INTEGRATION OF GENOMIC AND EPIGENOMIC DATA REFINES THE REGULATORY MECHANISMS AND BIOLOGICAL SIGNIFICANCE OF CHRONIC LYMPHOCYTIC LEUKEMIA RISK LOCI
Author(s): ,
Renée Beekman
Affiliations:
IDIBAPS,Barcelona,Spain
,
Helen E. Speedy
Affiliations:
Institute of Cancer Research,London,United Kingdom
,
Vicente Chapaprieta
Affiliations:
Universitat de Barcelona,Barcelona,Spain
,
Giulia Orlando
Affiliations:
Institute of Cancer Research,London,United Kingdom
,
Philip J. Law
Affiliations:
Institute of Cancer Research,London,United Kingdom
,
David Martín-García
Affiliations:
IDIBAPS,Barcelona,Spain
,
Jesús Gutiérrez-Abril
Affiliations:
Instituto Universitario de Oncología (IUOPA), Universidad de Oviedo,Oviedo,Spain
,
Daniel Catovsky
Affiliations:
Institute of Cancer Research,London,United Kingdom
,
Sílvia Beà
Affiliations:
IDIBAPS,Barcelona,Spain
,
Guillem Clot
Affiliations:
IDIBAPS,Barcelona,Spain
,
Montserrat Puiggros
Affiliations:
Barcelona Supercomputing Center (BSC),Barcelona,Spain
,
David Torrents
Affiliations:
Barcelona Supercomputing Center (BSC),Barcelona,Spain
,
Xose S. Puente
Affiliations:
Instituto Universitario de Oncología (IUOPA), Universidad de Oviedo,Oviedo,Spain
,
James M. Allan
Affiliations:
Northern Institute for Cancer Research, Newcastle University,Newcastle upon Tyne,United Kingdom
,
Carlos López-Otín
Affiliations:
Instituto Universitario de Oncología (IUOPA), Universidad de Oviedo,Oviedo,Spain
,
Elias Campo
Affiliations:
IDIBAPS,Barcelona,Spain
,
Richard S. Houlston
Affiliations:
Institute of Cancer Research,London,United Kingdom
José I. Martín-Subero
Affiliations:
IDIBAPS,Barcelona,Spain
EHA Library. Beekman R. Jun 14, 2019; 266155; PF355
Renée Beekman
Renée Beekman
Contributions
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Abstract

Abstract: PF355

Type: Poster Presentation

Presentation during EHA24: On Friday, June 14, 2019 from 17:30 - 19:00

Location: Poster area

Background

Chronic lymphocytic leukemia (CLL) has a strong genetic component, evidenced by an eight-fold increased risk to develop CLL in relatives of CLL patients. Genome-wide association studies (GWAS) have provided evidence for inherited predisposition to CLL, identifying 42 (non-HLA) genomic regions influencing CLL risk. However, efforts to define the mechanisms mediating the risk at these, largely non-coding, loci have been constrained by a lack of integrated genome-wide data in large CLL series.

Aims

We aimed to refine the gene regulatory mechanisms and biological significance of CLL risk loci.

Methods

We (i) analysed high-resolution chromatin state maps of primary CLL samples, (ii) integrated genetic, epigenetic and transcriptomic data in up to 452 primary CLL cases by quantitative trait loci (QTL) analysis, (iii) performed in silico transcription factor (TF) binding analysis using motifbreakR and (iv) studied the three-dimensional (3D) chromatin structure of normal B cells and CLL using promoter capture Hi-C data.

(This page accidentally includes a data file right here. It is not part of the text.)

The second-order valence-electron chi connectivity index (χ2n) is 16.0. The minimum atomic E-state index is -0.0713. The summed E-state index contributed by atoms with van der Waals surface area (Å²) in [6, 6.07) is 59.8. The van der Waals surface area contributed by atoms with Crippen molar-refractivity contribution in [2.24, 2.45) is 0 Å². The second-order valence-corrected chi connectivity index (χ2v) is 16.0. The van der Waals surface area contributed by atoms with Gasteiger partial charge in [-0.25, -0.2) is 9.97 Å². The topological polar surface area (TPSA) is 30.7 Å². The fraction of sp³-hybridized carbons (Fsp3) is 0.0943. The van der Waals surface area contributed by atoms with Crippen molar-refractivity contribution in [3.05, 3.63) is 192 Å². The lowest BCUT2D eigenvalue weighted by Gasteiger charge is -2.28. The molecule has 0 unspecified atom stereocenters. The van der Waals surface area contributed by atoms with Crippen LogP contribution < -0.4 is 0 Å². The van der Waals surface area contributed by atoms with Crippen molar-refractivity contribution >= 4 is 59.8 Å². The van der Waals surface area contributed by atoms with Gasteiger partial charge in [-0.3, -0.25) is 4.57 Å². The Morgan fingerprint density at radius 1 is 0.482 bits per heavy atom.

Results

Eighty-one percent of the 42 genomic risk loci were enriched for active regulatory elements (active promoters and enhancers) in CLL, suggesting a specific regulatory role for these loci in CLL pathogenesis. Additionally, at 18 risk loci we detected regulatory regions showing genotype dependent levels of genome activity (H3K27ac QTLs) and chromatin accessibility (ATAC-seq QTLs) in primary CLL cases. Moreover, within these QTLs, we defined 60 potential functional variants underlying genetic CLL predisposition.

Next, we focused on the underlying biological mechanisms through which genetic variants at CLL risk loci shape the regulatory genome by performing in silico TF binding analysis. We observed that genotypes associated with higher risk to develop CLL, among others, resulted in decreased binding affinity for B-cell related TFs and increased affinity for FOX, NFAT and TCF/LEF TF family members. Thus, our findings point towards a regulatory role for these TFs in CLL predisposition.

Thirdly, to infer the biological significance of CLL risk loci, we identified 36 genes that showed genotype dependent gene expression levels (eQTLs) in primary CLLs. These represent the potential target genes through which CLL risk loci mediate their effect and affected pathways known to be involved in CLL pathogenesis such as immune response, Wnt signalling and apoptosis. Interestingly, the eQTLs included new genes, such as TLE3, that have not been associated with CLL risk before. Lastly, we observed significant 3D chromatin interactions in CLL and normal B cells between the risk loci and 15 eQTL gene loci, highly suggestive for direct regulatory links between the risk loci and expression of these genes in relation to CLL predisposition. Importantly, these analyses showed that CLL risk loci not necessarily affect expression of the nearest gene but may mediate their effect in a more distant fashion, as shown for UBR5, due to long-range 3D chromatin interactions.

Conclusion

By (i) characterising the potential functional variants that influence the risk to develop CLL, (ii) defining the regulatory elements and the TFs that play a role in mediating the effect of genetic variation at the CLL risk loci and (iii) determining the downstream genotype-dependent effects on expression of both proximal and distant target genes at these regions, we offer improved insights into the functional and biological basis of CLL predisposition.

Session topic: 5. Chronic lymphocytic leukemia and related disorders - Biology & Translational Research

Keyword(s): Chronic lymphocytic leukemia, Epigenetic, Gene regulation, Genetic polymorphism

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